Patients often left out of the 'patient experience'

Patients still don't know enough about the care they're receiving.

That's one major finding from a recent survey by the Schwartz Center for Compassionate Healthcare. Less than half of hospitalized patients surveyed (48 percent) said they were always involved in decisions about their treatment.

Hospital patients also aren't getting the care they expect. The survey found a 20 percentage point gap between the compassionate care patients think they should receive vs. the care they actually received in a hospital.

Being kept out of the loop might be part of the problem. Nearly one-third of patients don't even know who handled their case in the hospital. 

Improving the patient experience is something that's often lost in the shuffle of a busy work day. Between inserting tubes, administering medications, checking vital signs and completing endless hours of documentation, it's easy for the "care" aspect of caregiving to become lost. How would patients rate caregivers at your healthcare organization?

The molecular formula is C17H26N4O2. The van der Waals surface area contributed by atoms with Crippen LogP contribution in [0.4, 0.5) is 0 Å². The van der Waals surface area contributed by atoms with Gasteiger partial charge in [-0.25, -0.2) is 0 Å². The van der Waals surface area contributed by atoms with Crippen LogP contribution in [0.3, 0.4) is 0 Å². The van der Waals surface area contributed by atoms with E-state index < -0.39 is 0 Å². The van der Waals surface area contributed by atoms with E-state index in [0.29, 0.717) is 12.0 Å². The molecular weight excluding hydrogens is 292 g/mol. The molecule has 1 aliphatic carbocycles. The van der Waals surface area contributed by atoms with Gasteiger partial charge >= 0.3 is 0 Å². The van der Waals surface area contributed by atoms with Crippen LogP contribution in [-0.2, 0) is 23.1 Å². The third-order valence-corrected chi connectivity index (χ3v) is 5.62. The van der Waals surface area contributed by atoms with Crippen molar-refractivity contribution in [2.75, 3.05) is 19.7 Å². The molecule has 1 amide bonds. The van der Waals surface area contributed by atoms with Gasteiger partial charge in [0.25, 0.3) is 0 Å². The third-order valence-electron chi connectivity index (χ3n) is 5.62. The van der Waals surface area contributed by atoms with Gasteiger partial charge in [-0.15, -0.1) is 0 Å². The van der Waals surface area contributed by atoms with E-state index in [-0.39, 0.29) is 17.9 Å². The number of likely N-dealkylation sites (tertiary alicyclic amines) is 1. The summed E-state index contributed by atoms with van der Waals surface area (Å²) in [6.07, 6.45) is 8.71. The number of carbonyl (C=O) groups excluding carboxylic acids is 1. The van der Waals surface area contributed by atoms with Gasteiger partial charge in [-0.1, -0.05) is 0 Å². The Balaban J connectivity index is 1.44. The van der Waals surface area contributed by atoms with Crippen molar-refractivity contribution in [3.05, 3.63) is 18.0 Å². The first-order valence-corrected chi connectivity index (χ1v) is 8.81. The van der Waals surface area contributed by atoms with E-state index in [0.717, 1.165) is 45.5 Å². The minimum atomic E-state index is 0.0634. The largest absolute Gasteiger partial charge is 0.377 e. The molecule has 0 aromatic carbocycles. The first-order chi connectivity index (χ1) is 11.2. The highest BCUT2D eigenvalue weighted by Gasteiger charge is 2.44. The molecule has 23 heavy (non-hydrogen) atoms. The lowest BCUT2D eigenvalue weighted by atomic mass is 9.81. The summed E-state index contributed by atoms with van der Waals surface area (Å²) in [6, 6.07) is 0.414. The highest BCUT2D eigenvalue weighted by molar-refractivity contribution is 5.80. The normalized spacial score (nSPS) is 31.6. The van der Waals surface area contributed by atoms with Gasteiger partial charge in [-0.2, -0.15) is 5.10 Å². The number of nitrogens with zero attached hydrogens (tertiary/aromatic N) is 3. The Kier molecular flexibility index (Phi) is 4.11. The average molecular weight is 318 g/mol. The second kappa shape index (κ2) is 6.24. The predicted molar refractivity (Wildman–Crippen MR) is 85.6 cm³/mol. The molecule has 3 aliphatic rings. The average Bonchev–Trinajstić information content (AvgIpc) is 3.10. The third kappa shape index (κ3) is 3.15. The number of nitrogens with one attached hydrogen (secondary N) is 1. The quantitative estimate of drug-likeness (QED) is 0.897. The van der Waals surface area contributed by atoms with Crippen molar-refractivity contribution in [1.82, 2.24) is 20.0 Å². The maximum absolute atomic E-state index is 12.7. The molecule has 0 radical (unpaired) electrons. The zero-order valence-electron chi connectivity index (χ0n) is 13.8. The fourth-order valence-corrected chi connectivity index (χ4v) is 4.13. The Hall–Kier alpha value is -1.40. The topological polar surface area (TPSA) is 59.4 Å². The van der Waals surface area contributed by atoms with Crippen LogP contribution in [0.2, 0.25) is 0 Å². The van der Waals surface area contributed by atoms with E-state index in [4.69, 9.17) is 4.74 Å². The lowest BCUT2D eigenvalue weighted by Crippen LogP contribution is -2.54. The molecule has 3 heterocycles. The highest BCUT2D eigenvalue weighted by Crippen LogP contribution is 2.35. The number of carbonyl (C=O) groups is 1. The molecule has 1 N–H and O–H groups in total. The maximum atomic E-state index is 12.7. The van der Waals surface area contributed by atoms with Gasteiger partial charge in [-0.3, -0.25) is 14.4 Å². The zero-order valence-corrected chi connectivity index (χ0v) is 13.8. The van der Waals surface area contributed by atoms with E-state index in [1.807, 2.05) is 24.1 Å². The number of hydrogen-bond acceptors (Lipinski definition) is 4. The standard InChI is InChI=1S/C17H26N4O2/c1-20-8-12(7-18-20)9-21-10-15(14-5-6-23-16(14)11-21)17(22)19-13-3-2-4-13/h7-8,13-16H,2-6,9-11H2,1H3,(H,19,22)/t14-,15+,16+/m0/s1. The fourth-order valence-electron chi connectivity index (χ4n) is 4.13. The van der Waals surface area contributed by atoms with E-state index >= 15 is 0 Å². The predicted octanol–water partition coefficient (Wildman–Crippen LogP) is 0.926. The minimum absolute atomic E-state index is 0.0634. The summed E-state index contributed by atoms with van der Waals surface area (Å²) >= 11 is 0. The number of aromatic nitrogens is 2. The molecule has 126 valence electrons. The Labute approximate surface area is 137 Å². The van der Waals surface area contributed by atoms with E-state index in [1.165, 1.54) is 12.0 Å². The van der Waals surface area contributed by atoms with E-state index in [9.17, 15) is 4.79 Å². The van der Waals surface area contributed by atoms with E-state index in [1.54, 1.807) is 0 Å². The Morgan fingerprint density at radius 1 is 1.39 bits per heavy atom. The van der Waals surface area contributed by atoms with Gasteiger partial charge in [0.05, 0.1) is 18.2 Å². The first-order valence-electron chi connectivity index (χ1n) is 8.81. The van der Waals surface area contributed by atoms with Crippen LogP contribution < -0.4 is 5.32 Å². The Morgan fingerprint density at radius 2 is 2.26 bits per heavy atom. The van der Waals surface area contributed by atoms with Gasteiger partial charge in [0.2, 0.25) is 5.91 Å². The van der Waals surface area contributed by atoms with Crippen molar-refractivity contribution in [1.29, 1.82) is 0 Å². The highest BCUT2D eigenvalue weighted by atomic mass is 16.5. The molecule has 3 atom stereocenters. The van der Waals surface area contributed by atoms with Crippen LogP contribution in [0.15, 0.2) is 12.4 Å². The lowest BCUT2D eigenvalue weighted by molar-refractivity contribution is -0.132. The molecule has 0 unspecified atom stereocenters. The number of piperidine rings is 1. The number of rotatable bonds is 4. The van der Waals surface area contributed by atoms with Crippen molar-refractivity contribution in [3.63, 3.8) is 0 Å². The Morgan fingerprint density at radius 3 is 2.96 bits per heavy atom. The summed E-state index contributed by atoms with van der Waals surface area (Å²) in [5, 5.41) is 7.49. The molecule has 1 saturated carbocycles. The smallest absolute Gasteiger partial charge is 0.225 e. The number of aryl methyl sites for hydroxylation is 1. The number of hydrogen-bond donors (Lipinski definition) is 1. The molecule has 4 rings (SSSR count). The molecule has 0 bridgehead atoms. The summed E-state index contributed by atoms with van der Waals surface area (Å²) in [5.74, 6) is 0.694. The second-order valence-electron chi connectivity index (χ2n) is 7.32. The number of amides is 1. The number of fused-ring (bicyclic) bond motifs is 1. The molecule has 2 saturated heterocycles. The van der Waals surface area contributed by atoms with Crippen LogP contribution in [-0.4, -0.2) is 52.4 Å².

CMS Administrator Dr. Don Berwick told a story recently about just how far removed doctors and nurses were from one patient's perspective. Speaking at the National Committee for Quality Assurance's annual policy conference in D.C., last Friday, he recalled Kevin, a 15-year-old with short bowel syndrome who had been in and out of hospitals.

When Berwick asked Kevin what the doctors and nurses could do better, the boy wrote down three things:

  • Tell me what you're going to do before you do it
  • Could you please talk to each other?
  • I've been in the hospital 60 times. I know a lot. Could you ask me what I think?

As Berwick noted, Kevin's comments reflect the need for better integration and continuity of care. I would add that each point calls for better communication, whether with the patient or among caregivers.

Patient experience is "the ultimate trump card," NCQA President Margaret O'Kane said at the conference. "Your health plan may look good on clinical quality measures, but if you are frustrated by long wait times and nonresponsive member services, you will not call it a high-quality plan."

Here's another way to look at it. A patient who sits in the waiting room for hours or who is treated abruptly by a doctor may dread getting care, is more likely to skip appointments and less likely to follow another doctor's advice.

That can't be good for the patient -- or for the healthcare bean counters of America if it ultimately drives up costs. - Sandra